Universities look at women’s only gym times

Some universities have toyed with the idea of women's only gym times. (Photo by Ryan Hueglin)

Some universities have toyed with the idea of women’s only gym times. (Photo by Ryan Hueglin)

If you’ve stepped foot inside a gym recently, you may have noticed the rising trend of fitness centres  accommodating women’s only time slots and facilities.

Now, this feature is not only incorporated in corporate gym chains, but also on university campuses.

Ryerson University, for instance, is currently looking into creating specific gym hours for female users.

“Students came to us and said ‘this is a need that we have’ and we’ve been working with students to make it happen,” said Melissa Palermo, president of the Ryerson Students’ Union (RSU).

“There are women on campus that weren’t able to use [the facilities] for religious reasons or for reasons to do with past experiences when they would have felt uncomfortable in those situations with men.”

Nothing has been finalized, however.

“Right now we’re just in the lobbying process,” she added.

When asked about any vocal opposition to segregated gym times Palermo could not point to any.

“We’ve collected over a thousand, I think close to two thousand, surveys and the response has actually been overwhelmingly positive. Most people of all genders actually have been quite accepting of the idea and have responded in really positive ways.”

However, a Facebook post by RSU from last month, which outlined the plan to create women’s only gym times, generated some online criticism.

One commentator wrote that men and women should not be segregated in any sort of university facility.

While it is still up for debate at Ryerson, other campuses have already accepted gendered gym times as the norm.

Larissa Sage, a master’s student at the University of Toronto already experiences segregated gym times at her school’s gym.

“I don’t see any reason not to have it,” she said. “It’s not like the entire gym goes into lockdown mode and only women are allowed in.”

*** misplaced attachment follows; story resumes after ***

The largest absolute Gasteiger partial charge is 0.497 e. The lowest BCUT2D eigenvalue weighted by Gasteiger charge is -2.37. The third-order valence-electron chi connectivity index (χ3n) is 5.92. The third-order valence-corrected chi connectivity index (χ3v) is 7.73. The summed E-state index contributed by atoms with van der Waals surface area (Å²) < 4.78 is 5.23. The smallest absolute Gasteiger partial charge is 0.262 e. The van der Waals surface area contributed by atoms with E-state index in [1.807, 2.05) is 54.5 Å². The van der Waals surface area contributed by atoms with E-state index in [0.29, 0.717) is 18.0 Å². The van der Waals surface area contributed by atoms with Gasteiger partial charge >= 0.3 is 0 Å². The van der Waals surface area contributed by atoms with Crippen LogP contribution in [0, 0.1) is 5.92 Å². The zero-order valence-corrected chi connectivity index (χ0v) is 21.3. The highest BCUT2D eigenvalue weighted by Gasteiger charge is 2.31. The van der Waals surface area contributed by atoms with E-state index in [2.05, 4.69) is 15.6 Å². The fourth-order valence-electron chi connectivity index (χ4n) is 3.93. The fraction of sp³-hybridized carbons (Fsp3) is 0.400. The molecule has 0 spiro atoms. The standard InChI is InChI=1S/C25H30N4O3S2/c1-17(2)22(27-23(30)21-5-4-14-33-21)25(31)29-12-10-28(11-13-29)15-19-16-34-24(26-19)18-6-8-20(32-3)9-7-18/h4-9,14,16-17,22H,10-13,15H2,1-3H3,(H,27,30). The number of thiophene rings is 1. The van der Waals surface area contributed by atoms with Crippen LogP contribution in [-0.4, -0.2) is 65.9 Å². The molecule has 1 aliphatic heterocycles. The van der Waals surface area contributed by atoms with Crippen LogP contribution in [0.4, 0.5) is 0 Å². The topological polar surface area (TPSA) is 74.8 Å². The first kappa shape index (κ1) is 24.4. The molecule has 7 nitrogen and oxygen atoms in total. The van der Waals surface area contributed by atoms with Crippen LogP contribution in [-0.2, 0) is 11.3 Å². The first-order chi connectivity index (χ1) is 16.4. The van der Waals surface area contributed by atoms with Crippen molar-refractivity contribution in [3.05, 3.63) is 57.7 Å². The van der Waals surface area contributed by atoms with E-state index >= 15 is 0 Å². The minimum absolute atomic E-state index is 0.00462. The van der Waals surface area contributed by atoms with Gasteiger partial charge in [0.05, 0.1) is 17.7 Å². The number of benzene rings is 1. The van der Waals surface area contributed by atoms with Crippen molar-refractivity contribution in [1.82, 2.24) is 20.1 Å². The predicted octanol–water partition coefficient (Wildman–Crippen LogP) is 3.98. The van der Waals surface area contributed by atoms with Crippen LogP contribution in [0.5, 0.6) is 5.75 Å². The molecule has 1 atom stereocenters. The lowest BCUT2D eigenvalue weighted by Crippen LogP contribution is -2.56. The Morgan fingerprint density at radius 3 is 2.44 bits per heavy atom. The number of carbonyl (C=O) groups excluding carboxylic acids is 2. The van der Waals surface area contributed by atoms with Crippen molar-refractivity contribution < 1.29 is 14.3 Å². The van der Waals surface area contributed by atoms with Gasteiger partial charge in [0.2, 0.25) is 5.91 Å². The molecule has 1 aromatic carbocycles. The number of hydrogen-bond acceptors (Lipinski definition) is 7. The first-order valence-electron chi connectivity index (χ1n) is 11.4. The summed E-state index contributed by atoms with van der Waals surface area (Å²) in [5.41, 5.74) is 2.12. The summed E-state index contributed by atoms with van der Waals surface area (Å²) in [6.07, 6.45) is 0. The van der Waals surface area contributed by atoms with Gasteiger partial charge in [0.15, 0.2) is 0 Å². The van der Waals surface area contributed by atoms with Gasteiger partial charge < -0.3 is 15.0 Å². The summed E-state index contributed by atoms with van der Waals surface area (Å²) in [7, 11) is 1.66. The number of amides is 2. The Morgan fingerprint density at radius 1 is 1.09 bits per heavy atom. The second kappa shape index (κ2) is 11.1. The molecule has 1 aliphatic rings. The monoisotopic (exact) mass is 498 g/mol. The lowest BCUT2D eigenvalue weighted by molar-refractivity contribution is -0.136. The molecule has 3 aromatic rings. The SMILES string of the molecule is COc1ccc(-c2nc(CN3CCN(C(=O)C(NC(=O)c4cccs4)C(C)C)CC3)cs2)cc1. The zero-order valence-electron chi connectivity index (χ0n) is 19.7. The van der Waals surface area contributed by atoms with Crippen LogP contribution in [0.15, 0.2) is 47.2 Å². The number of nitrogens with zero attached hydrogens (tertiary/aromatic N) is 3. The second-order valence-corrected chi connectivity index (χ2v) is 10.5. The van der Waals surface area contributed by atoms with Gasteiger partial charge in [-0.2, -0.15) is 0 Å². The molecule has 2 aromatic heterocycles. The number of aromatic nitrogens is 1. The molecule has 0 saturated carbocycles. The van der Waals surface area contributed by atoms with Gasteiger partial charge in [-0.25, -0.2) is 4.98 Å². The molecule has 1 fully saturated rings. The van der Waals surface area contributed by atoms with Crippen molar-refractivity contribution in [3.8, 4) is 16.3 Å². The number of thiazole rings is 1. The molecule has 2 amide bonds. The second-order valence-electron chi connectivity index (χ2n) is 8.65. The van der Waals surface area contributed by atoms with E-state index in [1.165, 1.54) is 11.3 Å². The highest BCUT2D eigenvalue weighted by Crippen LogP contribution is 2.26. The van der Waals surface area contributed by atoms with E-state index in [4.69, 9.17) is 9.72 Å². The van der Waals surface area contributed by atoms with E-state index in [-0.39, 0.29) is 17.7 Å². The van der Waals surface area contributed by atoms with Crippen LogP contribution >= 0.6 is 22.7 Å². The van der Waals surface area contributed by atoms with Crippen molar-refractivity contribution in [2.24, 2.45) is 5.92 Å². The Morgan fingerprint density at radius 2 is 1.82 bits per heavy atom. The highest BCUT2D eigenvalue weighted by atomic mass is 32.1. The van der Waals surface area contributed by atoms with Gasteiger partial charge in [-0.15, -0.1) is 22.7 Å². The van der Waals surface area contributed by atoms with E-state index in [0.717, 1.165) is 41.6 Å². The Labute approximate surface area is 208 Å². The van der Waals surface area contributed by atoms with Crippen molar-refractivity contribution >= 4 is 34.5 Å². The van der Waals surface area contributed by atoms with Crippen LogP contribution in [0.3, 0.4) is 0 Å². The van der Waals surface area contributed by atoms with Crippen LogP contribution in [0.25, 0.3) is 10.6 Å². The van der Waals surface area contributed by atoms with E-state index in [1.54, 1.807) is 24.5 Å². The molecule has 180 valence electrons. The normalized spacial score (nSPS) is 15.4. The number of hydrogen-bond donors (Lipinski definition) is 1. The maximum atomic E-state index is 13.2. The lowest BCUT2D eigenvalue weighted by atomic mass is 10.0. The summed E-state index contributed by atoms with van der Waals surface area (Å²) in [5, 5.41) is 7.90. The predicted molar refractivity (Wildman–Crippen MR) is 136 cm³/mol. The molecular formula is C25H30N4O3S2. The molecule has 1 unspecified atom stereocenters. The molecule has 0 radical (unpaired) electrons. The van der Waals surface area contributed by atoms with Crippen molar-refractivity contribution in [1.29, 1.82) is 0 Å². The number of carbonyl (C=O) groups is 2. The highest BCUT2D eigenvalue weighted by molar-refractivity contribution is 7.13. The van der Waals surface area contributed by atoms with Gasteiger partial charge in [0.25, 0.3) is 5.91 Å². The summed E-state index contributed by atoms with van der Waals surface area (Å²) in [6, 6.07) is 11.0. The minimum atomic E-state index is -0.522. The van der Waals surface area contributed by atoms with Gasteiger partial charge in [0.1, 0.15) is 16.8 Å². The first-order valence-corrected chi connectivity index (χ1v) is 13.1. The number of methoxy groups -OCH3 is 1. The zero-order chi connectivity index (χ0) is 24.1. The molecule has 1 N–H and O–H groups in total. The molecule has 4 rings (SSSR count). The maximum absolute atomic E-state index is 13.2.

Sage dismissed the argument that these policies cut down on men’s opportunities to access facilities. “If there are enough men saying ‘I would like that’ [segregated hours for men] then I’m sure any quality establishment would consider that as well.”

Wilfrid Laurier University is among other universities looking at creating women’s only gym hours.

Pat Kitchen, associate director of recreation and facilities at WLU explained that some women may feel more comfortable working out during segregated gym times.

“Ultimately our goal is to get as many students in the space being healthy and active,” she said.

“When we actually designed for the addition and renovation we knew that we wanted to have the ability to have women’s only [capabilities]” added Kitchen.

When asked about any concerns over the segregated facilities, Kitchen assured that Laurier has “designed it such that in the segregated space there is a range of equipment so you can go in there and have the same experience that you would have in the rest of the fitness center except for some of the high free weights.”

She added, “so males and other women that maybe don’t care to have a segregated system will have lots of room.”

Not only will there be plenty of equipment during the women’s only hours but segregated areas and programs will provide opportunities for new-comers of both genders.

As more fitness centres begin to provide exclusive hours or areas for female users, the debate of segregation continues to be a hot topic amongst campuses.

“It’s not just for women, but even for males that might be new to [gym] experiences,” Kitchen said.

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